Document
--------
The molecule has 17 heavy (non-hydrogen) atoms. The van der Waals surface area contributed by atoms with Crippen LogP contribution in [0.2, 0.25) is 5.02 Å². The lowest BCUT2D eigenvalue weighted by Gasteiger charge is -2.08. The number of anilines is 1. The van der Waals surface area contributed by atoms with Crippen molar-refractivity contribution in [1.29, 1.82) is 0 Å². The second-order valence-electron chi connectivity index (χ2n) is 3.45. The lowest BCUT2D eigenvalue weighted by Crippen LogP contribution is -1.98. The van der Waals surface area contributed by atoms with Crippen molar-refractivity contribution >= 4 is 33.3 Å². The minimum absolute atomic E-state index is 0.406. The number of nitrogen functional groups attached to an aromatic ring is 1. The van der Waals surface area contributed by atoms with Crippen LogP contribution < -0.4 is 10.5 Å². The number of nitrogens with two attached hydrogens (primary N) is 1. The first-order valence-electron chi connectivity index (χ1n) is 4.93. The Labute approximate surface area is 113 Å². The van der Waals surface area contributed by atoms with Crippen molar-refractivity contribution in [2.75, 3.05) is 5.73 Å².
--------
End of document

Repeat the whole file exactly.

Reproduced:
The molecule has 17 heavy (non-hydrogen) atoms. The van der Waals surface area contributed by atoms with Crippen LogP contribution in [0.2, 0.25) is 5.02 Å². The lowest BCUT2D eigenvalue weighted by Gasteiger charge is -2.08. The number of anilines is 1. The van der Waals surface area contributed by atoms with Crippen molar-refractivity contribution in [1.29, 1.82) is 0 Å². The second-order valence-electron chi connectivity index (χ2n) is 3.45. The lowest BCUT2D eigenvalue weighted by Crippen LogP contribution is -1.98. The van der Waals surface area contributed by atoms with Crippen molar-refractivity contribution >= 4 is 33.3 Å². The minimum absolute atomic E-state index is 0.406. The number of nitrogen functional groups attached to an aromatic ring is 1. The van der Waals surface area contributed by atoms with Crippen LogP contribution < -0.4 is 10.5 Å². The number of nitrogens with two attached hydrogens (primary N) is 1. The first-order valence-electron chi connectivity index (χ1n) is 4.93. The Labute approximate surface area is 113 Å². The van der Waals surface area contributed by atoms with Crippen molar-refractivity contribution in [2.75, 3.05) is 5.73 Å².